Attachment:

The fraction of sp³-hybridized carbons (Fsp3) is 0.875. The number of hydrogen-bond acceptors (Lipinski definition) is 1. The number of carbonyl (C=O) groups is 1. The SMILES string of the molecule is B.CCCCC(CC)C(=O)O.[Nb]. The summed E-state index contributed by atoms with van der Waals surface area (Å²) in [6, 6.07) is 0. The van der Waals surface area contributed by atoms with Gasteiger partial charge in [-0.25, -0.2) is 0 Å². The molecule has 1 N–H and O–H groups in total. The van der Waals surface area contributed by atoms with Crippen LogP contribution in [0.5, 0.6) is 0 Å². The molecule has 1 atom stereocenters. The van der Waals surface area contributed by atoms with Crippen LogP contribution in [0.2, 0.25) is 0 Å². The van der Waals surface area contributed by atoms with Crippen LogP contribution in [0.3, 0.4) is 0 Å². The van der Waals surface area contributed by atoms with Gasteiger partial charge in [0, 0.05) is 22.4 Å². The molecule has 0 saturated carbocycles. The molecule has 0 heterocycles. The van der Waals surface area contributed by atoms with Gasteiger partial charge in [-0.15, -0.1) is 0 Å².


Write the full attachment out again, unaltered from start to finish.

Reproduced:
The fraction of sp³-hybridized carbons (Fsp3) is 0.875. The number of hydrogen-bond acceptors (Lipinski definition) is 1. The number of carbonyl (C=O) groups is 1. The SMILES string of the molecule is B.CCCCC(CC)C(=O)O.[Nb]. The summed E-state index contributed by atoms with van der Waals surface area (Å²) in [6, 6.07) is 0. The van der Waals surface area contributed by atoms with Gasteiger partial charge in [-0.25, -0.2) is 0 Å². The molecule has 1 N–H and O–H groups in total. The van der Waals surface area contributed by atoms with Crippen LogP contribution in [0.5, 0.6) is 0 Å². The molecule has 1 atom stereocenters. The van der Waals surface area contributed by atoms with Crippen LogP contribution in [0.2, 0.25) is 0 Å². The van der Waals surface area contributed by atoms with Crippen LogP contribution in [0.3, 0.4) is 0 Å². The van der Waals surface area contributed by atoms with Gasteiger partial charge in [0, 0.05) is 22.4 Å². The molecule has 0 saturated carbocycles. The molecule has 0 heterocycles. The van der Waals surface area contributed by atoms with Gasteiger partial charge in [-0.15, -0.1) is 0 Å².